Plans by Nippon Steel Corp <5401.T> and Sumitomo Metal Industries <5405.T> to create the world's No. 2 steelmaker fanned expectations of further consolidation in the fragmented industry, sending Japanese steelmakers shares surging on Friday.

Over-capacity has long been a problem for the global steel industry, but big deals have been few and far between since the merger that created top steel company ArcelorMittal in 2006.

There was little expectation of any more consolidation among Japanese steelmakers but they showed this is not the case, said Norihide Tsuji, senior analyst at Mizuho Securities. I expect overseas rivals will feel an increased threat.

Shares in Nippon Steel ended 9.1 percent higher and Sumitomo Metal Industries surged 16.1 percent in Tokyo, adding almost $4 billion in combined market value.

The Tokyo iron and steel subindex <.ISTEL.T> rose 6.1 percent, suggesting that investors could be expecting more realignment in the crowded Japanese steel industry.

I think the whole Japanese steel industry has to restructure anyway somewhere down the line and these two companies are at the forefront of that restructuring process, said Goldman Sachs analyst Rajeev Das. What we saw yesterday is the start of a very long one or two decade restructuring of the whole industry.

China, the world's largest steel producer, is aiming to bring more than 60 percent of national steel capacity under the control of its top ten producers by 2015, so more mergers are expected there too.


Japan's No.1 and No.3 steelmakers are hoping to merge under a holding company in October 2012, in a deal that would be worth about $13 billion at Sumitomo Metal's current share price.

Analysts shared the companies' view that greater leverage over heavyweight suppliers of iron ore and coking coal was unlikely at a combined market share of just 3 percent.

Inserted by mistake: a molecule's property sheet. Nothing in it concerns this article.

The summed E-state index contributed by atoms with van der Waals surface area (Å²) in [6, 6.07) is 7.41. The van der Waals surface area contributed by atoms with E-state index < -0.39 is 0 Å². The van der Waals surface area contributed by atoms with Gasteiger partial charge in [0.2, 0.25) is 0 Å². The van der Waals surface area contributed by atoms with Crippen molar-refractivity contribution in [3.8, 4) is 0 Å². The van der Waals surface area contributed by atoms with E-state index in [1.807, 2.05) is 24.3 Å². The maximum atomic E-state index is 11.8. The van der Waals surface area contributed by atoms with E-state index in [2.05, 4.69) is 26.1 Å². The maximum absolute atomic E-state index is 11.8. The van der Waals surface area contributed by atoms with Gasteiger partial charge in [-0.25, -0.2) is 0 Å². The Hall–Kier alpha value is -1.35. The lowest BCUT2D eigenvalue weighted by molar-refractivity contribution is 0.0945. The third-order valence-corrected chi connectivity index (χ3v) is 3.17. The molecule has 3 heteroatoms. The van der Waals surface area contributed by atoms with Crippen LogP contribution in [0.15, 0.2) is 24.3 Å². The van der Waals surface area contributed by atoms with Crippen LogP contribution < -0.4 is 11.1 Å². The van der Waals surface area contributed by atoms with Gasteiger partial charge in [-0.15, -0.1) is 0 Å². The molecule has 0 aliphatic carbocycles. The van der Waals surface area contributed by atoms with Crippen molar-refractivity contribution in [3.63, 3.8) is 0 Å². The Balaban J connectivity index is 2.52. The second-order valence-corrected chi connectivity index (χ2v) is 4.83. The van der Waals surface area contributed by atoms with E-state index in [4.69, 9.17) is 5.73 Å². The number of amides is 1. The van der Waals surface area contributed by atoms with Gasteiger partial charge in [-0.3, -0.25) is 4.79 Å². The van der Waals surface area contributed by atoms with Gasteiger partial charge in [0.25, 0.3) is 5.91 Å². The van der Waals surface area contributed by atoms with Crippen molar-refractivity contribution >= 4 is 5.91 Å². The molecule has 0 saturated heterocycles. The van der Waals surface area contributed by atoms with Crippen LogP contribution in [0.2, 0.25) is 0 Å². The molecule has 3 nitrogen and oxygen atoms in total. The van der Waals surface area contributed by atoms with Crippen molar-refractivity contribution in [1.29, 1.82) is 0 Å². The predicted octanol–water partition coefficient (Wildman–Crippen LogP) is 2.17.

Japan's top three steelmakers have all cut their outlooks for the year to March in recent days, blaming soaring raw material costs.

The new group could, however, achieve higher margins, better pricing from customers and a more global reach to fend off growing competition from Asian competitors such as South Korea's POSCO <005490.KS>, China's Baoshan Iron and Steel <600019.SS> and India's Tata Steel .

The merged entity would have a very good combination of flat-steel and tubular products, and exposure to growth markets like Brazil and India, Goldman's Das wrote in a note to clients.

With a projected 45 percent share of the domestic steel business, it may also be able to get better pricing/margins at home.

But with management discounting plans to cut their domestic capacity despite a shrinking market, analysts said it was still unclear how much cost saving the yet-to-be-named group would be able to achieve.

If they don't consider (plant closures at home), then they won't get any real benefit from joining, said Keiju Kurosaka, senior analyst at Mitsubishi UFJ Morgan Stanley.

Nippon Steel for example operates nine sites; that is inefficient. It's a cost factor and something they will have to think about.


What conditions the Fair Trade Commission places on approving the deal could also determine the strength of the new entity.

I don't think we can expect smooth sailing (in the approval process), said Polina Diyachkina, Tokyo-based steel analyst at Macquarie Research. It's definitely a concern but the hope is that global market share rather than domestic market share will be taken as a benchmark.

Margins at Japanese steelmakers have been especially hard hit as domestic automakers such as Toyota Motor <7203.T> and Nissan Motor <7201.T> build fewer cars at home and expand in emerging markets such as India, using products from local steelmakers.

Compared with other overseas rivals like POSCO, the two companies have low margins, so that's a challenge, said Mitsushige Akino, a fund manager at Ichiyoshi Investment Management.

Still, supportive comments from Japanese policymakers kept the market's focus on the positive aspects of the planned merger, which is expected to help the companies expand overseas more efficiently.

The main reason for the merger is overseas expansion rather than streamlining domestic operations, although that will also gradually come through, said Macquarie's Diyachkina.

A union between Nippon Steel and Sumitomo Metal would be the first major consolidation in the Japanese steel industry since 2002, when JFE Steel was formed through the merger of Kawasaki Steel and NKK.

Shares of JFE Holdings <5411.T>, Japan's second-largest steelmaker, rose 2.1 percent, while Kobe Steel Ltd <5406.T>, which has capital ties with Nippon Steel and Sumitomo Metal Industries, put on 2.8 percent. (Additional reporting by Antoni Slodkowski, Mariko Katsumura, Ayai Tomisawa, Nathan Layne, Tim Kelly, James Topham, Taiga Uranaka in TOKYO, Rebekah Kebede in PERTH and Manolo Serapio Jnr in SINGAPORE; Editing by Lincoln Feast)